Heifers On Pasture

Animal Reproductive Technologies





Weaning of calves that have been nursing a recipient cow for 6 to 7 months is a critical time in the calf’s life.  Management and nutrition of the weanling are essential for success.   Some of the major factors that will influence weaning follow:

A.            Stress, Calves will bawl and walk the fence at weaning.  Confine weaned calves to a small dust free pen where they cannot "walk the fence".  Dams can be left immediately adjacent to the calves for the first few days after weaning (appears to reduce bawling and fence walking) or they can be completely removed out of hearing range.  When calves stop bawling (2 to 4 days) and are eating and drinking well they can be released from confinement.  At this time separation from dams is required.


B.            Vaccinations, Ideally weaning should be delayed, if possible, until 2 or 3 weeks after a full set of vaccinations.  This will allow time for maximum resistance to disease.  Booster vaccinations can be administered at the time the calves are weaned or shortly thereafter.


C.            Feed, The feed should consist of a clean dust free high quality hay and a high energy grain mix that is nearly identical to the creep mix if a creep feeder was used. Start silage feeds slowly, only after the calves are using the feed bunk well (7 to 10 days).  Increase silage levels in 4 or 5 steps while reducing hay quantity.   Medications in the feed are seldom of any benefit for calves handled as outlined, except for specific problems such as coccidiosis.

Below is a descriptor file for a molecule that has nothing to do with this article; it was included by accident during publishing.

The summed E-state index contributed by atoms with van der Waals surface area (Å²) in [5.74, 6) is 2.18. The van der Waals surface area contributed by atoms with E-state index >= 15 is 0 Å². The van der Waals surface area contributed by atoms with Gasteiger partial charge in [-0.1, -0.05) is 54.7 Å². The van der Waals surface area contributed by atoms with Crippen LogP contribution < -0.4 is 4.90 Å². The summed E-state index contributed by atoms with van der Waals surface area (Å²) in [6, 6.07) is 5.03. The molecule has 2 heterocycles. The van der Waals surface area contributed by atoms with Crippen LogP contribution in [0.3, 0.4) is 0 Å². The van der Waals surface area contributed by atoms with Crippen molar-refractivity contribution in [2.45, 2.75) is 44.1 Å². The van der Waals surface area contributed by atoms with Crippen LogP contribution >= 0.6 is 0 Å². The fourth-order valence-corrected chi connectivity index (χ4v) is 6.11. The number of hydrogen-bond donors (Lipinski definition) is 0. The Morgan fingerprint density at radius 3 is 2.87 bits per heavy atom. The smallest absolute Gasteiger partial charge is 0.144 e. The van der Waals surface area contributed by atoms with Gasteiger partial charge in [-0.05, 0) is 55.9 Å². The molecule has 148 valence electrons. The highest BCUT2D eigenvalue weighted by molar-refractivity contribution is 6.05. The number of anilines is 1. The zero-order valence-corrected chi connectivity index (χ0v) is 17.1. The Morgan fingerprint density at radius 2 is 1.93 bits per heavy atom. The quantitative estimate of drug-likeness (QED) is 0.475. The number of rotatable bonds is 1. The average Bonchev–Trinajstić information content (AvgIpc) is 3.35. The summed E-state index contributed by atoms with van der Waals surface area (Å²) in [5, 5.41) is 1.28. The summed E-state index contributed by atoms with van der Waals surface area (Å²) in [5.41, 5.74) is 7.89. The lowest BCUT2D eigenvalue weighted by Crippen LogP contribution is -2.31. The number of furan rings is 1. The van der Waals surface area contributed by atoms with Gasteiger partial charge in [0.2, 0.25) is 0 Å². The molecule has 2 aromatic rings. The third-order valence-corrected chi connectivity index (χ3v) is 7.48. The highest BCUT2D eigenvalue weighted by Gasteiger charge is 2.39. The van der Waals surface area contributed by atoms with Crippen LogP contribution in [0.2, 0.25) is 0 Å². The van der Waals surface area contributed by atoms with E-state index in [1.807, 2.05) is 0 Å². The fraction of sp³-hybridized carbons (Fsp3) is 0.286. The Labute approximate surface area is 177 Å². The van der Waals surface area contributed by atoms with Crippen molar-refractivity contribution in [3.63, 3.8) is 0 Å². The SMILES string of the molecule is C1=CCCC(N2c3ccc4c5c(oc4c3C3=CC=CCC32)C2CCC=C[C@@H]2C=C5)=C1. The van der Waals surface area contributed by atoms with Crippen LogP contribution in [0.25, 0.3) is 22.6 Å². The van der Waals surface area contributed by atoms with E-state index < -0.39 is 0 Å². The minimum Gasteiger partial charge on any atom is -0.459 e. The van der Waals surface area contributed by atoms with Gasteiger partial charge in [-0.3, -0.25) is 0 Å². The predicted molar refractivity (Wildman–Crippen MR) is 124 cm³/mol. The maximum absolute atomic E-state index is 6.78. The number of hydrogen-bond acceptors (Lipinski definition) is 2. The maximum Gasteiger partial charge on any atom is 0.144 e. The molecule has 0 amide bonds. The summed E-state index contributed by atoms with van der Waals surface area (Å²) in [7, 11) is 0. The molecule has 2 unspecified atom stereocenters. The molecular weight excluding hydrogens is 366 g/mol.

The weaning ration should contain about 65% TDN and 14% protein.  In addition there should be a calcium to phosphorous ratio of 1.5:1  to  3:1.  Certain trace minerals are very important to immune function in young calves and should be supplemented if deficient or antagonized by excess molybdenum, sulfur or other mineral excesses.  These minerals are zinc, copper, iodine, selenium and iron.  The weaning ration must be very palatable in order to encourage calves to stay at the feed bunks and get full.  The goal should be to encourage bull calves to consume 2.5% of their body weight in dry matter (DM) and for heifers to consume 2% of their body weigh in DM.




Animal Reproductive Technologies


A pretty face

Copyright: 2017,
Animal Reproductive Technologies LLC

Valid XHTML 1.0 Transitional

Valid CSS!